First up on Historic Preservation Day For Las Vegas was “Re-Invention”. Our very own cultural historian, and occasional guest blogger Brian Paco Alvarez curated a photographic exhibit of Downtown Las Vegas then and now. You can see it till May 30 at Las Vegas City Hall, 400 East Stewart Ave.
Pictures of pictures never do justice, so you should make it a point to head downtown during business hours to see the exhibit.
The old train station at the foot of Fremont Street is a good example. I’ve always been told it was there, but this is the first picture I’ve ever seen of it. It was a streamline moderne building that was replaced by the Union Plaza hotel.
We got word that the owner of the Huntridge Theatre was not going to unlock the building for us shortly before the hourly tours of the tours were to begin on Saturday. The volunteers decided to keep with our plans, by passing out literature, promoting the various organizations and collected names of the people who came to see it.
Since we had nothing better to do, we performed a little community service, and pulled the weeds, cleaned the parking lot, and hauled away about 10 big trash bags full of litter. Thanks to the volunteers and a really big thanks to the 40 or so people who came over to see the building and left disappointed.
Hourly tours gave hundreds of Las Vegans the opportunity to see some of the rescued signage of Las Vegas History. The Conch Shell is finally put back together. It’s windows and interior will be finished shortly, and the museum will finally have it’s much needed visitors center.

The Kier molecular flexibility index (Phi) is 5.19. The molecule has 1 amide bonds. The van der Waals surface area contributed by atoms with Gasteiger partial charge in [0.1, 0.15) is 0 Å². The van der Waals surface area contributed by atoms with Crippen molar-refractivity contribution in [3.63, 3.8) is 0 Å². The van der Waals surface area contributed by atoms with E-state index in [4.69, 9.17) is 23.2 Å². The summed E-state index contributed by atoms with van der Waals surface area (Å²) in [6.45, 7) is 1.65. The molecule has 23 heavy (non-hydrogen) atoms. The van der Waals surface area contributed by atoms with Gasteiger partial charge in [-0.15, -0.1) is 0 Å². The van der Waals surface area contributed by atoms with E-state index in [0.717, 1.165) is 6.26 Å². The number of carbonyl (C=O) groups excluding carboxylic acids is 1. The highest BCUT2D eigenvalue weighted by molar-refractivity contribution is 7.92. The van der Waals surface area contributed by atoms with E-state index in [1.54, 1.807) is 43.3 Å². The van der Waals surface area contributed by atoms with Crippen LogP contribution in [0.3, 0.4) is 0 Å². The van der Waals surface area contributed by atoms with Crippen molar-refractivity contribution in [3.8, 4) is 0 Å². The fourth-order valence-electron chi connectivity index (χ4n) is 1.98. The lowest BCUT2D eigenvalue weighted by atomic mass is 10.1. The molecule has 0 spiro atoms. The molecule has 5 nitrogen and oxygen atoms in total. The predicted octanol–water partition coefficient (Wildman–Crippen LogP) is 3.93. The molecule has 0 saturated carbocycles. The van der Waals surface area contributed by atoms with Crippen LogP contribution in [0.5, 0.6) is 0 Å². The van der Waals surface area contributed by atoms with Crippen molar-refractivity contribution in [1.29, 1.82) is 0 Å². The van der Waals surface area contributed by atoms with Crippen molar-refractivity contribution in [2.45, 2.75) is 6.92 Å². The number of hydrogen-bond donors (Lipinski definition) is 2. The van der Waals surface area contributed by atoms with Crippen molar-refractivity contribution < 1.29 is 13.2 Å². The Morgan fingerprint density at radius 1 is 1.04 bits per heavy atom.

VegasJudy, one of the regular volunteers for all things preservationist, sent us this YouTube video that will give you a great idea of the treasures that have been saved, and that await restoration.
I personally was committed to other events and missed the fun at the Springs Preserve. I’ll defer the description to our favorite Las Vegas Historian Lynn Zook at Classic Las Vegas.
She wrote it up on her amazing blog about Las Vegas History:
At the Springs Preserve, the Paiute Indians were performing their Pow-Wow Dance and it was great. Indoors (thank the Lord) were all the museums and historic preservation groups. We had a great time passing out information, spreading the word about how important it is to become involved in helping to save our history and answering questions.
The Film Festival’s afternoon screenings included a History of Helldorado (a collaborative film by the Nevada State Museum and FCLV) that included some great shots of Helldorado parades from the 1950s (including the Sambo’s that used to be on the corner of Bonanza and Las Vegas Blvd. North).
Dennis McBride showed home movies from the Abe Weinstein collection. Weinstein owned a 16mm movie camera back in the 1950s and in addition to shooting the usual home movies of his family, he shot some great color footage of the iconic neon signs of the Las Vegas Strip at night, wonderful shots of the original Flamingo and Tropicana Hotels and more Helldorado Parades.
Historian Bob Stoldal showed two short films. “Is Anybody Listening” was a series that KLAS did 25 years ago on the preservation issues of the day back then. A young George Knapp was the reporter on some of them. Great footage of the old Ice House, the old Las Vegas Hospital and Kiel Ranch before all were lost to fires of a suspicious nature.
His second film was a series of ads and commercials from the way Las Vegas was advertised in the 1950s from his private collection.
The annual Helldorado parade thru downtown Las Vegas will get coverage after I get some sleep.